The Impact of Sport Type on Goal Orientation and Self-Regulatory Skills Among College Athletes

Document Type


Degree Name

Doctor of Philosophy (Ph.D)


Psychology and Special Education

Date of Award

Spring 2019


The past 30 years has increased researchers' knowledge of the complexity of individual motivation, achievement, and the various circumstances that impact one's motivation. Pintrich (2003) acknowledged that achievement motivation may be impacted by many individual variables and that a single theory cannot be used to explain what encourages individual motivation. The purpose of this study was to examine differences in goal orientation and self-regulatory skills among student-athletes by the type of sport they play, namely individual or team sports. NCAA Division I student-athletes at a university in the southern United States completed a survey consisting of the Perception of Success Questionnaire to measure goal orientation, the Self-Regulatory of Learning Self-Report Scale (SRL-SRS) to determine the level of self-regulated learning skills, and a demographic survey. Findings from this study include that team sports athletes had higher scores of ego orientation compared to individual sport athletes, individual sport athletes demonstrated higher scores on the reflection subscale of the SRL-SRS, and that task orientation had a positive relationship with all subscales of the SRL-SRS. In conclusion, the researcher found support of the relationship between goal orientation and self-regulated learning skills, as well as the role of athlete type in the disposition toward a specific goal orientation and reflection as a self-regulated learning skill. Future researchers may help to identify specific factors of goal orientation and self-regulated learning skills that could be developed to increase performance outcomes in a variety of realms including sports, music, and academics.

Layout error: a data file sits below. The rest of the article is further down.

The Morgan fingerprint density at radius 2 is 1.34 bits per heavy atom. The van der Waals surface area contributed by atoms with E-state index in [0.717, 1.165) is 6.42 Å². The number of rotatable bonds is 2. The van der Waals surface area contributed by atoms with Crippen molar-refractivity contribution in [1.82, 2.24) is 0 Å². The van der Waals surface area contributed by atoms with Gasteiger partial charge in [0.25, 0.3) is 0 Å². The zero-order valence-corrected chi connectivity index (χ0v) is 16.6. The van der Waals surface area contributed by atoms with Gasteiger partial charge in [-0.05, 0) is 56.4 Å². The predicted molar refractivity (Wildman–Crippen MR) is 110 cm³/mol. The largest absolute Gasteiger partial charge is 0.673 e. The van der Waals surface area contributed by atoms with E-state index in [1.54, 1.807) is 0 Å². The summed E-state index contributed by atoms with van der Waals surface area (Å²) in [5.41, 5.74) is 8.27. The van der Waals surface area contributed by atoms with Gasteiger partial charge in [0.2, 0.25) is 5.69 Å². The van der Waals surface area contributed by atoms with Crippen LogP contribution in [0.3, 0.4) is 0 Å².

Lacy Krueger

Subject Categories

Education | Educational Psychology